"Birth of my child and the care provided while in hospital"
About: King Edward Memorial Hospital / Maternity King Edward Memorial Hospital Maternity Subiaco 6008
Posted by needing better communication and support (as ),
My waters broke (SROM – spontaneous rupture of membranes) and active labour did not commence immediately.
Approximately 12 hours after my water broke, due to some reduced movement, I phoned my CMP (Community Midwifery Program) midwife. We discussed the situation and it was recommended that I go into KEMH to be checked by the MFAU (Maternal Fetal Assessment Unit). I expressed concern that if I went into KEMH, even if my baby was healthy, the hospital wouldn’t allow me to go home to attempt to bring on spontaneous labour. My midwife contacted KEMH and discussed my situation and called me back a short time later. I was told that a consultant had agreed that I could return home as my midwife had arranged antibiotics which would be administered by my midwife at 24 hours post SROM to ensure no infection. I understood from my midwife that the consultant wanted it noted that they were reluctant, but were agreeing. Reassured, I headed into KEMH.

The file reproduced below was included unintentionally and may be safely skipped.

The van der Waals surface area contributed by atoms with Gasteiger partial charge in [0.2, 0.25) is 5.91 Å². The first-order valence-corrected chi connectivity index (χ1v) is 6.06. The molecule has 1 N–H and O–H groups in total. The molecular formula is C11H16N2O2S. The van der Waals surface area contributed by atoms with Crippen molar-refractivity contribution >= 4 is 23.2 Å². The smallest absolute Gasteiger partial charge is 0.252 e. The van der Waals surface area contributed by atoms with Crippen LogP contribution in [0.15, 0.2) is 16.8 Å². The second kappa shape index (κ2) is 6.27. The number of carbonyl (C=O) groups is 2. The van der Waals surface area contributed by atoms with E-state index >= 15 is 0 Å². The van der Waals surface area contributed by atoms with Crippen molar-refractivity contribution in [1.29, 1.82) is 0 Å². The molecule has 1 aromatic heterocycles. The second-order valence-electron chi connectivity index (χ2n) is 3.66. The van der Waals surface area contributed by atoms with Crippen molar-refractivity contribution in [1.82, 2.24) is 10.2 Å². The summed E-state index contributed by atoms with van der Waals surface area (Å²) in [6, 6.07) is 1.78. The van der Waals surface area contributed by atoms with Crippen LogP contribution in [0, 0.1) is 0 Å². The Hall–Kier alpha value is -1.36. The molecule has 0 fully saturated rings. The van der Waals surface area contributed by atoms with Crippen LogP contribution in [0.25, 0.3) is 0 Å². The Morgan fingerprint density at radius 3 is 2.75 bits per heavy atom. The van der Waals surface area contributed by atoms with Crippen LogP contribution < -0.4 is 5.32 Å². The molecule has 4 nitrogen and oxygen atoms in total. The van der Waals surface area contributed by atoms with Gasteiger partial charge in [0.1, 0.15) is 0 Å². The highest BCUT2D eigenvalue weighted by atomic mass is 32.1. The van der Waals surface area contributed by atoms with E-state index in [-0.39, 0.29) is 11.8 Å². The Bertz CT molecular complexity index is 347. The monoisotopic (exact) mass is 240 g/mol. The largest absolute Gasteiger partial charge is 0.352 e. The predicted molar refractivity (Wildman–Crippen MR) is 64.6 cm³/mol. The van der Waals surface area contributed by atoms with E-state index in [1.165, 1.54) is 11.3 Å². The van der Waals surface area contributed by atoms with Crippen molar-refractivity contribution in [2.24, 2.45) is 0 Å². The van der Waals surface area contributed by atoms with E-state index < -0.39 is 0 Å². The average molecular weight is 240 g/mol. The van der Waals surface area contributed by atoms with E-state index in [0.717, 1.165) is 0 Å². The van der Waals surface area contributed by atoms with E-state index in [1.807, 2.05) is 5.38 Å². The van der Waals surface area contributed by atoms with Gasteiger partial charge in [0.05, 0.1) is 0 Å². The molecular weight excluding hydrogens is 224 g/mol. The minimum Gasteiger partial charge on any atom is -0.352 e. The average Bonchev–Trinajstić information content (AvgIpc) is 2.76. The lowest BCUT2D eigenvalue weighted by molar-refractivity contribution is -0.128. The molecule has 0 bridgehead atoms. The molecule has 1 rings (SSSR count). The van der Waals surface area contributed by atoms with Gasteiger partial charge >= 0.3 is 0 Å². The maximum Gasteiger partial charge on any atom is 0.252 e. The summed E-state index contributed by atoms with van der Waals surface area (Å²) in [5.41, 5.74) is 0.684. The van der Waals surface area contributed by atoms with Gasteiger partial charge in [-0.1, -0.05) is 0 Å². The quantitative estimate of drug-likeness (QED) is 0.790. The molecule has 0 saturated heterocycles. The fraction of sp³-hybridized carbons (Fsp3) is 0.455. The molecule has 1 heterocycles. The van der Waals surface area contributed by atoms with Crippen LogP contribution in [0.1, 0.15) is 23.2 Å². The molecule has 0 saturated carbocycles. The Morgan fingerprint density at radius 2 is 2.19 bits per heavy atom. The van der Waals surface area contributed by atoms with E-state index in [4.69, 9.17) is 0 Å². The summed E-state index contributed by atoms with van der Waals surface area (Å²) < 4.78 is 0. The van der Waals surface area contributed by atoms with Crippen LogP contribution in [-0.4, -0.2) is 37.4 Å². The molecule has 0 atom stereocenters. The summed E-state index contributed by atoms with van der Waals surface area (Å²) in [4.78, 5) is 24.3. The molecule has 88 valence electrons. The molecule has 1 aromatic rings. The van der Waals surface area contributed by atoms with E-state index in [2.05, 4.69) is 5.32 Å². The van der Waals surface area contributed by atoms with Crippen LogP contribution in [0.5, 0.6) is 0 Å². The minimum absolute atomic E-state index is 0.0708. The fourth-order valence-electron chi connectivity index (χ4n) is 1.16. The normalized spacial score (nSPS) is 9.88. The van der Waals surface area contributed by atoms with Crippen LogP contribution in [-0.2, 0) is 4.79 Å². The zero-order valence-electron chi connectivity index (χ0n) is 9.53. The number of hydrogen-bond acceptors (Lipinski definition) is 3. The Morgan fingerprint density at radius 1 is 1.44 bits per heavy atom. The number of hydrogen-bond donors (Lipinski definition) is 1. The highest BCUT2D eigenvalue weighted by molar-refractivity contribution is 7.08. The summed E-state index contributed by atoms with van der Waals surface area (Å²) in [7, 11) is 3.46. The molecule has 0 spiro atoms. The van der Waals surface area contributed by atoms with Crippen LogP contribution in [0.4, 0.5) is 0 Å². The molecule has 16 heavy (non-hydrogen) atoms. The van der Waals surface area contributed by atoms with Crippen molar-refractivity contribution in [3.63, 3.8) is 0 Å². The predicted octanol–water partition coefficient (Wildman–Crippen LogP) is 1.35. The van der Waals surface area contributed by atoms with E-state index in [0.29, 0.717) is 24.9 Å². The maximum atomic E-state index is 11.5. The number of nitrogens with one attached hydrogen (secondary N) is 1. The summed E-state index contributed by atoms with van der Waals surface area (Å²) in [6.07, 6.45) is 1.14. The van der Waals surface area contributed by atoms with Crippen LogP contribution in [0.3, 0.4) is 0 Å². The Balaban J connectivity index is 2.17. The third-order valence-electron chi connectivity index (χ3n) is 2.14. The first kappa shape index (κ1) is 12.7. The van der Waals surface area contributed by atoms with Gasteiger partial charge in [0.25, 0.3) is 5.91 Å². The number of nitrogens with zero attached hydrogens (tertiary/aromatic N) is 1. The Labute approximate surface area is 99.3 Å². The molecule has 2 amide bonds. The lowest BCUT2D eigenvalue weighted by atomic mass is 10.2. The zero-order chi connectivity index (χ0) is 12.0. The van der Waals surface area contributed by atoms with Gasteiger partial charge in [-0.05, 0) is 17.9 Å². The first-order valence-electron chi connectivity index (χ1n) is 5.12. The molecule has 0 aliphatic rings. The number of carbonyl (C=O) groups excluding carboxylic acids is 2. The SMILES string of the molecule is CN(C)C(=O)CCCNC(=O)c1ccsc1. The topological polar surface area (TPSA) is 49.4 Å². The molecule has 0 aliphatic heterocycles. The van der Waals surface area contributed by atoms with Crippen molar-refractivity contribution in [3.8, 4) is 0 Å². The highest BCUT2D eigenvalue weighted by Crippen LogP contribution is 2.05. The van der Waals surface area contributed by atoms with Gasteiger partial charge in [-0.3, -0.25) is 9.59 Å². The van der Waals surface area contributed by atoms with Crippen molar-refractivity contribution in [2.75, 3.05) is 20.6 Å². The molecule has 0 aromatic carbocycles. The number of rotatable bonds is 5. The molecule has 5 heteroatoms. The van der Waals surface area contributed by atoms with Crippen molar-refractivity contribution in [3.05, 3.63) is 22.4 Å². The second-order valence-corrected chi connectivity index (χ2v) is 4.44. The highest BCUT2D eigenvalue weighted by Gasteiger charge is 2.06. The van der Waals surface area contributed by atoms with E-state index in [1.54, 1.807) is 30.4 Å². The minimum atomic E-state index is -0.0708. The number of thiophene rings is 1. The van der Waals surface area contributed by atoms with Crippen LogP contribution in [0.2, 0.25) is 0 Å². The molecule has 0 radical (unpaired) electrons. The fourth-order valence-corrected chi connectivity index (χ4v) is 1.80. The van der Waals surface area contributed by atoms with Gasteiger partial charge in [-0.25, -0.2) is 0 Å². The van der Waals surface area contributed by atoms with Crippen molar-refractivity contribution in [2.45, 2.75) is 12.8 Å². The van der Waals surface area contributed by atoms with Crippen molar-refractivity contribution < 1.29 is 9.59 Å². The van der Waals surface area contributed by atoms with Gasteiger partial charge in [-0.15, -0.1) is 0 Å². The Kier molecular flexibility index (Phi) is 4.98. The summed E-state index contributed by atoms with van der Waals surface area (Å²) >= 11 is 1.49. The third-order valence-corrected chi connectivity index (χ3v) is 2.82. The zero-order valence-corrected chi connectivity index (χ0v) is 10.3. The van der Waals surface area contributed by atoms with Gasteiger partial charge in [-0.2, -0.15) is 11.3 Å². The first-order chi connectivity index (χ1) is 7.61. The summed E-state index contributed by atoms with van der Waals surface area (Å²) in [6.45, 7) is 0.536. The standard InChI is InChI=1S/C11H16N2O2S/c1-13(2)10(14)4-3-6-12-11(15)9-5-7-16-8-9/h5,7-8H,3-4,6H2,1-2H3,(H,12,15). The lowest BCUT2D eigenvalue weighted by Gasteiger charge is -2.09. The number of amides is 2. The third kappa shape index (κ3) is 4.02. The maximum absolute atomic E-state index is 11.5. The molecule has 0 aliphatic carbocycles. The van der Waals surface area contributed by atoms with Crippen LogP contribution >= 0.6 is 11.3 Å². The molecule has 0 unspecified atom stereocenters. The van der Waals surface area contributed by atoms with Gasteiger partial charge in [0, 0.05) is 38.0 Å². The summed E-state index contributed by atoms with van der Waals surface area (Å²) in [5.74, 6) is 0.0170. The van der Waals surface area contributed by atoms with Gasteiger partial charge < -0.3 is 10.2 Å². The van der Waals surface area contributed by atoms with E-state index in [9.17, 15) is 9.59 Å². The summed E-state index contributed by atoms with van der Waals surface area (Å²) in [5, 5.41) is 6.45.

Upon arrival at KEMH I was put in a very small room, was seen, and the assessment showed that all was well. I said I would like to return home. By that stage, the consultant had changed and I was informed this would no longer be possible as the new consultant did not agree with the previous consultant’s decision. I did not understand what had changed to mean that the home birth I had been looking forward to would no longer be able to proceed. I expressed my strong preference that I return home and it was explained to me by MFAU midwives that if I return home it would be against medical advice etc. I asked what this meant for my ability to birth and be cared for under the CMP program. The hospital staff were dismissive and said they didn’t know. I felt this response was not good enough as the CMP program sits under KEMH and hospital staff should have found out as it was pertinent to my decision to decline or accept a recommended intervention. My CMP midwife had previously told me not to discharge against medical advice so I acquiesced, and stayed in hospital. As it was late by that stage I did not want to phone my CMP midwife. I was very disappointed that when I attempted to express my viewpoints and preferences that it was required to be filtered via the midwives as the consultant was too busy to speak with me in person.